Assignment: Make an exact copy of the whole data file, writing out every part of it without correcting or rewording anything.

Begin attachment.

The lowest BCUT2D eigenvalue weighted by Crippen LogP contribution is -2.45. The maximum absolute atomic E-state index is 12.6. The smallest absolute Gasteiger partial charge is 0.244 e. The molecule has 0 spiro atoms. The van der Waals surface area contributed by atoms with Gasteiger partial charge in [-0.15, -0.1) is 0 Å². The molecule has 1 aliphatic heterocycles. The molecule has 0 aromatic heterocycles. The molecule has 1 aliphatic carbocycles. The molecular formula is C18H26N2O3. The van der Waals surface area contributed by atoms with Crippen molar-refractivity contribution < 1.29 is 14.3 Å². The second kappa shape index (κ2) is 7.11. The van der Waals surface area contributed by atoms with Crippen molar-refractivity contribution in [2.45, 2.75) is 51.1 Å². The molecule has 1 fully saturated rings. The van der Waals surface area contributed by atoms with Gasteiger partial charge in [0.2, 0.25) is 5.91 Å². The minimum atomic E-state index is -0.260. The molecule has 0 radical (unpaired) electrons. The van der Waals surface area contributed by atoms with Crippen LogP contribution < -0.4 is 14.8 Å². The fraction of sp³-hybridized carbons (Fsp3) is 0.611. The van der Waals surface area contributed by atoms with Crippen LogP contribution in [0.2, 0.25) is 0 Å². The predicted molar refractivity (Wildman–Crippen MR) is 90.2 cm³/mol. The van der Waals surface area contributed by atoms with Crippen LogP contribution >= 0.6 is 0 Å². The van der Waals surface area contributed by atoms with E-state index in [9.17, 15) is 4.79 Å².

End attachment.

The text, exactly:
The lowest BCUT2D eigenvalue weighted by Crippen LogP contribution is -2.45. The maximum absolute atomic E-state index is 12.6. The smallest absolute Gasteiger partial charge is 0.244 e. The molecule has 0 spiro atoms. The van der Waals surface area contributed by atoms with Gasteiger partial charge in [-0.15, -0.1) is 0 Å². The molecule has 1 aliphatic heterocycles. The molecule has 0 aromatic heterocycles. The molecule has 1 aliphatic carbocycles. The molecular formula is C18H26N2O3. The van der Waals surface area contributed by atoms with Crippen molar-refractivity contribution < 1.29 is 14.3 Å². The second kappa shape index (κ2) is 7.11. The van der Waals surface area contributed by atoms with Crippen molar-refractivity contribution in [2.45, 2.75) is 51.1 Å². The molecule has 1 fully saturated rings. The van der Waals surface area contributed by atoms with Gasteiger partial charge in [0.2, 0.25) is 5.91 Å². The minimum atomic E-state index is -0.260. The molecule has 0 radical (unpaired) electrons. The van der Waals surface area contributed by atoms with Crippen LogP contribution < -0.4 is 14.8 Å². The fraction of sp³-hybridized carbons (Fsp3) is 0.611. The van der Waals surface area contributed by atoms with Crippen LogP contribution in [0.2, 0.25) is 0 Å². The predicted molar refractivity (Wildman–Crippen MR) is 90.2 cm³/mol. The van der Waals surface area contributed by atoms with Crippen LogP contribution >= 0.6 is 0 Å². The van der Waals surface area contributed by atoms with E-state index in [9.17, 15) is 4.79 Å².